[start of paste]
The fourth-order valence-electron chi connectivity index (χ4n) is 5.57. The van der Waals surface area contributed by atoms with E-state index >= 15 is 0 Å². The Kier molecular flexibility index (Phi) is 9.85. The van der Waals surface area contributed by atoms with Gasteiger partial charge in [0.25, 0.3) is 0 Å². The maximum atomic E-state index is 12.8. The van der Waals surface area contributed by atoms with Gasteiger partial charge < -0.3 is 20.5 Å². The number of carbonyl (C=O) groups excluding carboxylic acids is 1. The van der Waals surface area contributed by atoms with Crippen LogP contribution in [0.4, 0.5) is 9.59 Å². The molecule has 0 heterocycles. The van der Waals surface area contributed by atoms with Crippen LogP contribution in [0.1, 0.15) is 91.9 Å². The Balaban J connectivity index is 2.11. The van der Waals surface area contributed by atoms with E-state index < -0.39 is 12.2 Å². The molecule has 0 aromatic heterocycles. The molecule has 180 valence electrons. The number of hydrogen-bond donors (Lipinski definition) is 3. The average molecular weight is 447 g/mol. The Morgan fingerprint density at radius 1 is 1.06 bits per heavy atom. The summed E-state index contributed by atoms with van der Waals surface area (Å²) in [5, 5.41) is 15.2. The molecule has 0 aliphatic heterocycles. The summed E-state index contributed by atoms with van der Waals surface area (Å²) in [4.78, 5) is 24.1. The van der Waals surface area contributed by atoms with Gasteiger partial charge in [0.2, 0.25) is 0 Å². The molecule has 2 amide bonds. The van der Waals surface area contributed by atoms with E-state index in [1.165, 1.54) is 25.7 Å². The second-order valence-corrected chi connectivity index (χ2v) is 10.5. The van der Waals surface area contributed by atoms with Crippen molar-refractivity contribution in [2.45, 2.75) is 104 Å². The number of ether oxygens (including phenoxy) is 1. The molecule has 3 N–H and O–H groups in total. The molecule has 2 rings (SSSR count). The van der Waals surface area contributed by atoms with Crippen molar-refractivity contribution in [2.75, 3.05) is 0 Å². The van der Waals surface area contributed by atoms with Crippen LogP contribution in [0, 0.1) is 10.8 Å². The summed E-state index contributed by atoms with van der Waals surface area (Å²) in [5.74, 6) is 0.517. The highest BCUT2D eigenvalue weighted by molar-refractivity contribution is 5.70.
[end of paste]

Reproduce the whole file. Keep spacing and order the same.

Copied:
The fourth-order valence-electron chi connectivity index (χ4n) is 5.57. The van der Waals surface area contributed by atoms with E-state index >= 15 is 0 Å². The Kier molecular flexibility index (Phi) is 9.85. The van der Waals surface area contributed by atoms with Gasteiger partial charge in [0.25, 0.3) is 0 Å². The maximum atomic E-state index is 12.8. The van der Waals surface area contributed by atoms with Gasteiger partial charge < -0.3 is 20.5 Å². The number of carbonyl (C=O) groups excluding carboxylic acids is 1. The van der Waals surface area contributed by atoms with Crippen LogP contribution in [0.4, 0.5) is 9.59 Å². The molecule has 0 heterocycles. The van der Waals surface area contributed by atoms with Crippen LogP contribution in [0.1, 0.15) is 91.9 Å². The Balaban J connectivity index is 2.11. The van der Waals surface area contributed by atoms with E-state index < -0.39 is 12.2 Å². The molecule has 0 aromatic heterocycles. The molecule has 180 valence electrons. The number of hydrogen-bond donors (Lipinski definition) is 3. The average molecular weight is 447 g/mol. The Morgan fingerprint density at radius 1 is 1.06 bits per heavy atom. The summed E-state index contributed by atoms with van der Waals surface area (Å²) in [5, 5.41) is 15.2. The molecule has 0 aliphatic heterocycles. The summed E-state index contributed by atoms with van der Waals surface area (Å²) in [4.78, 5) is 24.1. The van der Waals surface area contributed by atoms with Gasteiger partial charge in [0.2, 0.25) is 0 Å². The molecule has 2 amide bonds. The van der Waals surface area contributed by atoms with E-state index in [1.165, 1.54) is 25.7 Å². The second-order valence-corrected chi connectivity index (χ2v) is 10.5. The van der Waals surface area contributed by atoms with Crippen molar-refractivity contribution in [2.45, 2.75) is 104 Å². The number of ether oxygens (including phenoxy) is 1. The molecule has 3 N–H and O–H groups in total. The molecule has 2 rings (SSSR count). The van der Waals surface area contributed by atoms with Crippen molar-refractivity contribution in [2.75, 3.05) is 0 Å². The van der Waals surface area contributed by atoms with Crippen LogP contribution in [0, 0.1) is 10.8 Å². The summed E-state index contributed by atoms with van der Waals surface area (Å²) in [5.74, 6) is 0.517. The highest BCUT2D eigenvalue weighted by molar-refractivity contribution is 5.70.